- Sprinkle of rock salt
- 1 tablespoon of sugar
- 8-10 whole peppercorns
- 3 bay leaves
- 2 tablespoons of crushed ginger
- 1 carton (1cup/250 ml) of coconut milk mixed with hot water to create a pint (570 ml) of coconut liquid
Fry the chicken on high heat until it is lightly browned on both sides and transfer to a dish. Lightly pat the chicken to remove excess oil. Transfer the chicken to a pot. Fry the onions, bacon and garlic on high heat in a separate pan and then transfer to the pot with the chicken. Combine the rest of the ingredients. Cover the pot and simmer. Stir once during the cooking process. Cook for 35-45 minutes until the chicken is tender and falls of the bone. Serve with steamed rice. Serves 8.
So, of course, I asked her about the inclusion of beer. When did Stella Artois become a Filipino cooking ingredient?! Sheryl laughed. Traditionally, Filipinos use apple cider vinegar. She prefers Stella because it’s pretty flat and when cooked, all that is left is the sugar. (Doesn’t say much about drinking Stella does it?!). She also uses a small amount of palm vinegar for the vinegar taste without the sourness.
Chicken Adobo in The Philippines
A quick look on the internet showed me that Chicken Adobo is the national dish. Although the term adobo is Spanish for cooking with a marinade, Filipinos were already cooking with vinegar and salt. Vinegar acts as a preservative. With the advent of the trade with the Chinese, the Filipinos used soy sauce as an addition to the dish or a substitution for the salt.
Adobo refers to a way of cooking a stew with vinegar and salt. It’s commonly made with chicken or chicken and pork. Muslim Filipinos make beef adobo instead of pork. You can also the adobo method to cook vegetables (e.g., okra or bamboo shoots) fish and seafood (e.g., shrimp, squid, cuttlefish). For the truly adventurous, there are adobo versions cooked with frog and snake. I think I might just have to skip those last ones!
Hope you enjoyed this little foray into cooking traditional Filipino food for the modern family with Westernised tastes. Sheryl is an amazing and creative cook who shares her recipes online at the Facebook page for her artisanal Asian condiments, Hot Chiu. The set of sauces, sold under the brand name of Hot Chiu, is sold online and selected stores in England. They are my children’s favourite stir fry sauce.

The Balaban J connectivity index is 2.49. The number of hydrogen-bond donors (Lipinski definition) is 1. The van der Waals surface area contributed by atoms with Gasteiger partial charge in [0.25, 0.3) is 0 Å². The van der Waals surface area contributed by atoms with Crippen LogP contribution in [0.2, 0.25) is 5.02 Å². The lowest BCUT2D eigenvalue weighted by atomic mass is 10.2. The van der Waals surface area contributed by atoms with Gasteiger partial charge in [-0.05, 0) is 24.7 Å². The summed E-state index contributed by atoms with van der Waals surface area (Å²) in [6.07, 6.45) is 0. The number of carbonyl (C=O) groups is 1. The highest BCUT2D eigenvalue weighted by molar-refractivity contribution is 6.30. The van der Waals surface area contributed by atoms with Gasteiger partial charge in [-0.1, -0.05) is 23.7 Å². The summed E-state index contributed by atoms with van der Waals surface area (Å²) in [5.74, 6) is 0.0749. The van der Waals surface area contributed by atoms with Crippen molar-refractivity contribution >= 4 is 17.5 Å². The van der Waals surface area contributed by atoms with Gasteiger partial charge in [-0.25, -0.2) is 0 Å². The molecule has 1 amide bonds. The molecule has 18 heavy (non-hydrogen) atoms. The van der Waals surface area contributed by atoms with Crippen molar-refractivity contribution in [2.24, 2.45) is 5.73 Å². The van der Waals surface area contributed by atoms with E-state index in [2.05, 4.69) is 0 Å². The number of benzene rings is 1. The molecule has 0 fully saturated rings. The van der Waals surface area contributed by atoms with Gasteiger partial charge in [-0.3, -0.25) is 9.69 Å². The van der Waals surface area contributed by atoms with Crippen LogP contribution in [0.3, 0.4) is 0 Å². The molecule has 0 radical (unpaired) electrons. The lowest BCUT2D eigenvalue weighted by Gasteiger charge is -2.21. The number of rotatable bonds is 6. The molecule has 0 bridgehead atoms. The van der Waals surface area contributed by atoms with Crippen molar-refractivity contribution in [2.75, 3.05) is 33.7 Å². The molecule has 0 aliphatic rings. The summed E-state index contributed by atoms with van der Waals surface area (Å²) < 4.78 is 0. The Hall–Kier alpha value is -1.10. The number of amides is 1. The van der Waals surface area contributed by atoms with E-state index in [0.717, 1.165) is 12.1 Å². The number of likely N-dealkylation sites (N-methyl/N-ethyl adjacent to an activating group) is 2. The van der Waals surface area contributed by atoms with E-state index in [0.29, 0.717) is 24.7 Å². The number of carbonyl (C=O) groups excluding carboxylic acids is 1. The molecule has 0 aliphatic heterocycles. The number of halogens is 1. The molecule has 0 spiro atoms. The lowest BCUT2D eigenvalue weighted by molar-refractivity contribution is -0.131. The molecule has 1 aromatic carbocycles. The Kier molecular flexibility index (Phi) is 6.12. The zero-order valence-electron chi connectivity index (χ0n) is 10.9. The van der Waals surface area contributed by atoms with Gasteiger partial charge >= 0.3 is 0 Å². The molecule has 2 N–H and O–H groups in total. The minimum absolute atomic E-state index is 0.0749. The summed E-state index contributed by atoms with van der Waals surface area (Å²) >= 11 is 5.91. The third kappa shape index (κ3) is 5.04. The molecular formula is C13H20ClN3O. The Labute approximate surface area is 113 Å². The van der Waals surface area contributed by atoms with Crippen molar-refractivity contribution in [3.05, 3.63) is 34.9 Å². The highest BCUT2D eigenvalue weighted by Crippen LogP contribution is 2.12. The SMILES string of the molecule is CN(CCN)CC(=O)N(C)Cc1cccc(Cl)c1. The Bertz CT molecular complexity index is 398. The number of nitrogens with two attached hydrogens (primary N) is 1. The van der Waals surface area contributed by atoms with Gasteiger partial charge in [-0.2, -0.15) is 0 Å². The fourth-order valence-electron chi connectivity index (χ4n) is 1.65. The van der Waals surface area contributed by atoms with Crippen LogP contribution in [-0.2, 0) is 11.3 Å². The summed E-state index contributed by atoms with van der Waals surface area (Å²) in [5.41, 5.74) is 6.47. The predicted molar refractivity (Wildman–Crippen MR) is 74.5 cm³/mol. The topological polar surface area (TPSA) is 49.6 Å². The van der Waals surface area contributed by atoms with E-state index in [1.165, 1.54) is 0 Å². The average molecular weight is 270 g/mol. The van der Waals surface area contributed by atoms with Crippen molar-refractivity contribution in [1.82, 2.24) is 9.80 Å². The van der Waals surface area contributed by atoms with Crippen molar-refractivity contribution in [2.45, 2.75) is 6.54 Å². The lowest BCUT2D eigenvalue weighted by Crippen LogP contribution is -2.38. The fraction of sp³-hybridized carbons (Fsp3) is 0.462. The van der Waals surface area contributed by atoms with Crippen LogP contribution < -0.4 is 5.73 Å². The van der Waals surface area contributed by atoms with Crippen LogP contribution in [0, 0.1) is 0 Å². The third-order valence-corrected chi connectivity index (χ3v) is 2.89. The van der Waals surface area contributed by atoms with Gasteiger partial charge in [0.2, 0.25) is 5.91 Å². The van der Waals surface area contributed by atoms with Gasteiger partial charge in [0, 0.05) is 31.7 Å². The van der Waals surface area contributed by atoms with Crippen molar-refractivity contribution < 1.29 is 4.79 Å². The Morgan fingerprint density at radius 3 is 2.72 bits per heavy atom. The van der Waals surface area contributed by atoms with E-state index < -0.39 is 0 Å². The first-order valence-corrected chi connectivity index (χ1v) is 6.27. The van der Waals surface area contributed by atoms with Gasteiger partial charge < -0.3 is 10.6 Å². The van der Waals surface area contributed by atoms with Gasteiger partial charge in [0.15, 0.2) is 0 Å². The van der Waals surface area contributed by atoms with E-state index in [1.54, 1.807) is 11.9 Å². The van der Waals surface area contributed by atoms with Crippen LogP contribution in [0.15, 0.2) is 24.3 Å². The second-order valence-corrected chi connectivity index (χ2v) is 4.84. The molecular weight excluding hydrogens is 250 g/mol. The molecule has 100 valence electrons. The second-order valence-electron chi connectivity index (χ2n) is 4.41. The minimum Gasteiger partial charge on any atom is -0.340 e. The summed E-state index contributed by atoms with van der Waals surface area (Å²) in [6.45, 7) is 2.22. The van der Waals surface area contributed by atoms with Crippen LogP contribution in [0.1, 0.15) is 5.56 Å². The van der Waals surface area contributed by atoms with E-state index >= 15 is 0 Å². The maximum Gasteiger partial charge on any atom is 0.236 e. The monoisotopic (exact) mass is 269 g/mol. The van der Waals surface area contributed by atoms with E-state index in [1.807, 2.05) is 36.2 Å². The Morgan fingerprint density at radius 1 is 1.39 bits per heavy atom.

When you are visiting the Badlands National Park, the only place to eat for miles is at Cedar Pass Lodge. So it is a good thing they had a reputation for making excellent Sioux Indian Tacos. I figured we had to try it for ourselves. We were not disappointed!
Although the taco started as a Mexican dish, it is now such a mainstay of American culture and has appeared in non-Mexican versions. For example, Native Americans have the Indian Tacos and Korean Americans started the trend for Korean barbecue tacos.
Sioux Indian Taco
The Sioux Indian taco at Cedar Pass Lodge is a sizeable portion of food. The base is a plate-size portion of Indian fry bread. The refried beans, bison beef, lettuce, tomato, cheddar cheese and olives toppings create an open-faced taco. You get sour cream and salsa on the side. I felt full even without finishing my frybread.
The Sioux Indian Taco is pretty much like other Indian tacos but is made with bison meat. Bison meat is really tasty and leaner than beef. When you are consuming this many calories, every little bit helps!
The frybread is what makes the Sioux Indian Taco really stand out. Frybread is the state bread of South Dakota. The main ingredients of frybread are flour, water and salt. The dough is then fried in some sort of fat like lard or oil.
Frybread is supposed to have started during the “Long Walk” when the American army forcibly removed thousands of Navajo from Arizona to New Mexico in the 1860’s. The Native Americans were given rations of flour, salt and sugar which was very different from their usual diet of vegetables and beans. The Native Americans made do and created frybread. The rest, as they say, is history.
Frybread isn’t the healthiest option. Typical fry bread has about 700 calories and 27 grams of fat per serving. Some critics have blamed frybread for the diabetes epidemic in Native American populations.
Frybread and Indian tacos are standard fare at Native American pow wows and festivals. Despite the tragic provenance, frybread has been embraced by Native Americans as part of their cultural identity. There is even a National Indian Taco Championship held in Oklahoma.
On our Western Road trip, I came to appreciate bison meat in the form of bison burgers and the Sioux Indian taco. My family and I are big fans of tacos and the Sioux Indian tacos at Cedar Pass Restaurant got enthusiastic thumbs up from all of us.
Information for Visiting Cedar Pass Lodge
Cedar Pass Lodge is located in the Badlands National Park of South Dakota. The restaurant is open from April through December from 8 AM to 6 PM with longer hours during the peak summer months. It is located on SD-240 a few miles from the Northeast entrance.